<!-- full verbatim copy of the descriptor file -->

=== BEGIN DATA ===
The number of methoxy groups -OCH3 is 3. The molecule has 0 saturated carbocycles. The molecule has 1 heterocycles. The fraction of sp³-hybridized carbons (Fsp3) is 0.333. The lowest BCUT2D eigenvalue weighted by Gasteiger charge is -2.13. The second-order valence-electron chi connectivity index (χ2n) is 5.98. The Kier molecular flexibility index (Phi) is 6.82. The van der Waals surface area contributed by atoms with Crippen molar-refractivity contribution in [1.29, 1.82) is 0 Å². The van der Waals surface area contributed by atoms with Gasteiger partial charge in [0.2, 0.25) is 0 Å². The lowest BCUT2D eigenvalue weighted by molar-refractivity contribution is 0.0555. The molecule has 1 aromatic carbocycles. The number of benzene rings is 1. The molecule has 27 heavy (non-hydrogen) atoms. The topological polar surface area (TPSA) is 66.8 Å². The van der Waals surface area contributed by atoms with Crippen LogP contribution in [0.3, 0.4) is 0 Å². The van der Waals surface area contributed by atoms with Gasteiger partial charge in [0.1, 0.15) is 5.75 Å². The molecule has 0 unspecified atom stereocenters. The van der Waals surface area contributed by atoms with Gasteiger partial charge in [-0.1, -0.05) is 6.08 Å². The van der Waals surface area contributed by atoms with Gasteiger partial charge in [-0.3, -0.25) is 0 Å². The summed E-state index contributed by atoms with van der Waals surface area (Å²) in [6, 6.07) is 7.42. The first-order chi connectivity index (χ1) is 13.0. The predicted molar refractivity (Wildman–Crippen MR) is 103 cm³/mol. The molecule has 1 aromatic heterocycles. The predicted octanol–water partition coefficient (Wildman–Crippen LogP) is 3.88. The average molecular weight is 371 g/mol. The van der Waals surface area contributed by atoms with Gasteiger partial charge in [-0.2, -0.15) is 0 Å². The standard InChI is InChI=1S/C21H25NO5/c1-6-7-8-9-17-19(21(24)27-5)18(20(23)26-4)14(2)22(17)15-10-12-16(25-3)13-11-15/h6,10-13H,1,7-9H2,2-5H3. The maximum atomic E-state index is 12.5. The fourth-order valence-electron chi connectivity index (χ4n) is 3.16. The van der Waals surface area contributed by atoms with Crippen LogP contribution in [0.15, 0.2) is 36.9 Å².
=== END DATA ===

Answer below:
The number of methoxy groups -OCH3 is 3. The molecule has 0 saturated carbocycles. The molecule has 1 heterocycles. The fraction of sp³-hybridized carbons (Fsp3) is 0.333. The lowest BCUT2D eigenvalue weighted by Gasteiger charge is -2.13. The second-order valence-electron chi connectivity index (χ2n) is 5.98. The Kier molecular flexibility index (Phi) is 6.82. The van der Waals surface area contributed by atoms with Crippen molar-refractivity contribution in [1.29, 1.82) is 0 Å². The van der Waals surface area contributed by atoms with Gasteiger partial charge in [0.2, 0.25) is 0 Å². The lowest BCUT2D eigenvalue weighted by molar-refractivity contribution is 0.0555. The molecule has 1 aromatic carbocycles. The number of benzene rings is 1. The molecule has 27 heavy (non-hydrogen) atoms. The topological polar surface area (TPSA) is 66.8 Å². The van der Waals surface area contributed by atoms with Crippen LogP contribution in [0.3, 0.4) is 0 Å². The van der Waals surface area contributed by atoms with Gasteiger partial charge in [0.1, 0.15) is 5.75 Å². The molecule has 0 unspecified atom stereocenters. The van der Waals surface area contributed by atoms with Gasteiger partial charge in [-0.1, -0.05) is 6.08 Å². The van der Waals surface area contributed by atoms with Gasteiger partial charge in [-0.3, -0.25) is 0 Å². The summed E-state index contributed by atoms with van der Waals surface area (Å²) in [6, 6.07) is 7.42. The first-order chi connectivity index (χ1) is 13.0. The predicted molar refractivity (Wildman–Crippen MR) is 103 cm³/mol. The molecule has 1 aromatic heterocycles. The predicted octanol–water partition coefficient (Wildman–Crippen LogP) is 3.88. The average molecular weight is 371 g/mol. The van der Waals surface area contributed by atoms with Gasteiger partial charge in [-0.2, -0.15) is 0 Å². The standard InChI is InChI=1S/C21H25NO5/c1-6-7-8-9-17-19(21(24)27-5)18(20(23)26-4)14(2)22(17)15-10-12-16(25-3)13-11-15/h6,10-13H,1,7-9H2,2-5H3. The maximum atomic E-state index is 12.5. The fourth-order valence-electron chi connectivity index (χ4n) is 3.16. The van der Waals surface area contributed by atoms with Crippen LogP contribution in [0.15, 0.2) is 36.9 Å².